Last summer a dear friend of mine was taken too soon. He died from suicide.
As I got ready for work on a Monday morning, running around slightly frazzled and half unpacked after being in Winnipeg for the weekend, I got a call just as I was heading out the door. I sat at the kitchen table and cried, heartbroken.
It had been a while since I lost someone I knew so suddenly, no chance for goodbyes. Instead all I had were questions, and guilt.
Long story short, we had been disconnected the past couple years, and a few weeks prior to his passing I had been thinking how I needed to reach out to him and catch up. So much had happened- his marriage ended, I got married, both of us were affected by the slumping oilfield economy - he was training abroad, and I'd started a new job. As I drove to work I couldn't help but think that 'maybe if I would've just called him when I thought about it, I could've helped him - maybe even saved him.' I think these are the natural thoughts that come to mind in a situation like this, and I probably wasn't the only one thinking these thoughts.
But, this story isn't about me, it's about him and it's a (another) story about the importance of de-stigmatizing mental health. After years of battling depression, and his teenage years riddled with concussions, the choice he made may not truly have been his. It was depression that made this decision for him.
The facts around mental health should be well-known by now; there are great initiatives to help raise awareness both nationally (Bell Let's Talk) and locally (Smiles Through Lindsey). But, the fact remains "suicide is one of the leading causes of death in both men and women from adolescence to middle age. The mortality rate due to suicide among men is four times the rate among women" (CMHA.ca). When I think that within my age group it's more likely to experience loss due to suicide instead of disease, it doesn’t really make sense and it’s hard for that information to sink in, until someone you love is taken by it.
There is still a lack of understanding and a misconception around mental illness. We need to recognize that the statistics around individuals experiencing mental health issues are staggering: one in five Canadians are dealing with mental health problems (CMHA.ca). Think of 5 people you know - family, friends, coworkers - and then consider that one of them could be fighting an internal battle. "Almost one half (49%) of those who feel they have suffered from depression or anxiety have never gone to see a doctor about this problem" (CMHA.ca).
This probably isn't the first time you've heard the statistics on the importance of respecting mental health. And that's good. I'm saying it again because we need to keep talking about it, again and again until that twinge of judgement or assumption of weakness is erased. We need to tell our loved ones we're there for them. We need to be aware of the local support systems so we can direct those who need help to potentially life-saving resources. We need to remember the phrase #SickNotWeak when someone reaches out for help; our attitudes and actions are the only things that can break the stigma around mental health.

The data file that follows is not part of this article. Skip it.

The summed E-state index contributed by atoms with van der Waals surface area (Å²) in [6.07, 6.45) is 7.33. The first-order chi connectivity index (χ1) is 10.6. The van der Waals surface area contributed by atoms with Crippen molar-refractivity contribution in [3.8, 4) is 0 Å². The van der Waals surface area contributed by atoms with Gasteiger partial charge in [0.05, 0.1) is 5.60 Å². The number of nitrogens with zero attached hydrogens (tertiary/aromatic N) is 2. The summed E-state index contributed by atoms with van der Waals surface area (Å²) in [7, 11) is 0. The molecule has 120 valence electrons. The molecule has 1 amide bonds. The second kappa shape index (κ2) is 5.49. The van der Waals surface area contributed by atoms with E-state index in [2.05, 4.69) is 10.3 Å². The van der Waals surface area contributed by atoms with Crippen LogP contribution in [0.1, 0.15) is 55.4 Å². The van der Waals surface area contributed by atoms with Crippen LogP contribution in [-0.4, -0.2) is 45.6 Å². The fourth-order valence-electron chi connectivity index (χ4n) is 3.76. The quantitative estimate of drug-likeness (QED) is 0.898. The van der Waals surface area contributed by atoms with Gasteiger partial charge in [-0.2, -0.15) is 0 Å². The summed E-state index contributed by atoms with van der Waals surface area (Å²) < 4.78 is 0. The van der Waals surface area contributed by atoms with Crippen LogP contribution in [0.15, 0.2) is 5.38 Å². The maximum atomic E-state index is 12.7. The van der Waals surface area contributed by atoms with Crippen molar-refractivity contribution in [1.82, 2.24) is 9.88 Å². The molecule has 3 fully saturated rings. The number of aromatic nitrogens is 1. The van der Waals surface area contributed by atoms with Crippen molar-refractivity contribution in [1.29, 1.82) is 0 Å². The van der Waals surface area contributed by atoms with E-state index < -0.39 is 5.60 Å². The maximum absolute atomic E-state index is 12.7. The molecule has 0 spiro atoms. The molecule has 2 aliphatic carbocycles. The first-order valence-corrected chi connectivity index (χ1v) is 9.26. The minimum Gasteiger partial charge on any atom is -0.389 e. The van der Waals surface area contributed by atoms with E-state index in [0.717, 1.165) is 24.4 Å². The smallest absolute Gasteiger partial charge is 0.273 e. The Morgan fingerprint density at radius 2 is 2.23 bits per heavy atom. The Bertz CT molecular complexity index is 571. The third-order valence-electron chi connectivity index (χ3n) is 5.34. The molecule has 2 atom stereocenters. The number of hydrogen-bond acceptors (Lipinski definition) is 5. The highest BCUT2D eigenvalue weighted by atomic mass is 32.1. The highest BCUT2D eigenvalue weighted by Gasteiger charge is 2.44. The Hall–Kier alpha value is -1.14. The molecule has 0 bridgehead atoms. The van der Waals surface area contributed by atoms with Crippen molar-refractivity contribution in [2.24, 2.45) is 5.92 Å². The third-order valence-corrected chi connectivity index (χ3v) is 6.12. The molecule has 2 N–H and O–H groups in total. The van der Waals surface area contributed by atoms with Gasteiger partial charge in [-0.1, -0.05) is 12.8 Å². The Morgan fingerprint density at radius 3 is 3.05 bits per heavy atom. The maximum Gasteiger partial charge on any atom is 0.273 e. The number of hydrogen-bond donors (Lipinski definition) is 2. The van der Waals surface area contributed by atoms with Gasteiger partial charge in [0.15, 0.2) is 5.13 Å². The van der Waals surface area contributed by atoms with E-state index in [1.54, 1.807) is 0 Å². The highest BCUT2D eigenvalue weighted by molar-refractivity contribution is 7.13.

My friend did seek help, extensively, and he did have a loving support network and still, depression won. He didn’t take his own life, as people sometimes say when suicide occurs, suicide took his life because of a disease. A disease you can’t see but engulfs its victims mentally and steals pieces of their life, and sometime their life entirely.
At his service mental health was front and centre, there was no dancing around the subject. On every table there was information on suicide and depression, numerous speakers mentioned how prevalent mental illness is and how important it is for us to remove the stigma around depression. Thank you to the family for starting a public conversation about the seriousness of mental illness.
I felt compelled to write this not only to help myself deal with the grief I’ve experienced but more importantly to help continue this conversation and remind people that depression is a serious disease. If you think someone is struggling, reach out to them. If you’re unsure how to approach the topic, there are resources to help both you and them. If you've just been putting off reaching out to an old friend, don’t wait.
Mental Health Resources
Red Deer: http://suicidehelp.ca/resources/general/
Join the Discussion
We are happy to provide a forum for commenting and discussion. Please respect and abide by the house rules: Keep it clean, keep it civil, keep it truthful, stay on topic, be responsible, share your knowledge, and please suggest removal of comments that violate these standards. See full commenting rules.